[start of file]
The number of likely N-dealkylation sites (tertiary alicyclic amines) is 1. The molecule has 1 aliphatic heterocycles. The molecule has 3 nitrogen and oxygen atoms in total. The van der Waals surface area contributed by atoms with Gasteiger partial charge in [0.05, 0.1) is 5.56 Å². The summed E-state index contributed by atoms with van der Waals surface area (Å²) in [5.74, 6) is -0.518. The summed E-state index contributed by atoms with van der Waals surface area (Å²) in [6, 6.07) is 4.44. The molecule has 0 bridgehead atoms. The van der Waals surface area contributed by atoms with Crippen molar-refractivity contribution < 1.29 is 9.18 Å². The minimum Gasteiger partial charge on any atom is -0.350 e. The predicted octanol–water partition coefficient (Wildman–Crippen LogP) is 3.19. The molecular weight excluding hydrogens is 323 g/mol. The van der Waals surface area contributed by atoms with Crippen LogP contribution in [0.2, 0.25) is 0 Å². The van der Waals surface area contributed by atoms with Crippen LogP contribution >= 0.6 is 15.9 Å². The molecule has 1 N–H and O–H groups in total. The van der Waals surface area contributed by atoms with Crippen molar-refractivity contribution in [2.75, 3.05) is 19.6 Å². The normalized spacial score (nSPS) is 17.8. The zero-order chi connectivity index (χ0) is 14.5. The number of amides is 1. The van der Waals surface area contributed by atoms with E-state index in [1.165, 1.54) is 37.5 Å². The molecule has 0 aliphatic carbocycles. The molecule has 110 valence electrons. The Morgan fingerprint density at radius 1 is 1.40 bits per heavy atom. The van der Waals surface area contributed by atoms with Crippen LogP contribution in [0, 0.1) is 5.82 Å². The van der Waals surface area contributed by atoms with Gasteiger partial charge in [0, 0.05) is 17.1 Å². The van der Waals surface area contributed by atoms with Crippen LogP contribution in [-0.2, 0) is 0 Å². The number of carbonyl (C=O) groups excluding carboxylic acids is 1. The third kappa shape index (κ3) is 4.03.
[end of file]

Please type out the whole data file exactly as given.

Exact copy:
The number of likely N-dealkylation sites (tertiary alicyclic amines) is 1. The molecule has 1 aliphatic heterocycles. The molecule has 3 nitrogen and oxygen atoms in total. The van der Waals surface area contributed by atoms with Gasteiger partial charge in [0.05, 0.1) is 5.56 Å². The summed E-state index contributed by atoms with van der Waals surface area (Å²) in [5.74, 6) is -0.518. The summed E-state index contributed by atoms with van der Waals surface area (Å²) in [6, 6.07) is 4.44. The molecule has 0 bridgehead atoms. The van der Waals surface area contributed by atoms with Crippen molar-refractivity contribution < 1.29 is 9.18 Å². The minimum Gasteiger partial charge on any atom is -0.350 e. The predicted octanol–water partition coefficient (Wildman–Crippen LogP) is 3.19. The molecular weight excluding hydrogens is 323 g/mol. The van der Waals surface area contributed by atoms with Crippen LogP contribution in [0.2, 0.25) is 0 Å². The van der Waals surface area contributed by atoms with Crippen LogP contribution >= 0.6 is 15.9 Å². The molecule has 1 N–H and O–H groups in total. The van der Waals surface area contributed by atoms with Crippen molar-refractivity contribution in [2.75, 3.05) is 19.6 Å². The normalized spacial score (nSPS) is 17.8. The zero-order chi connectivity index (χ0) is 14.5. The number of amides is 1. The van der Waals surface area contributed by atoms with E-state index in [1.165, 1.54) is 37.5 Å². The molecule has 0 aliphatic carbocycles. The molecule has 110 valence electrons. The Morgan fingerprint density at radius 1 is 1.40 bits per heavy atom. The van der Waals surface area contributed by atoms with Crippen LogP contribution in [0, 0.1) is 5.82 Å². The van der Waals surface area contributed by atoms with Gasteiger partial charge in [0, 0.05) is 17.1 Å². The van der Waals surface area contributed by atoms with Crippen LogP contribution in [-0.2, 0) is 0 Å². The number of carbonyl (C=O) groups excluding carboxylic acids is 1. The third kappa shape index (κ3) is 4.03.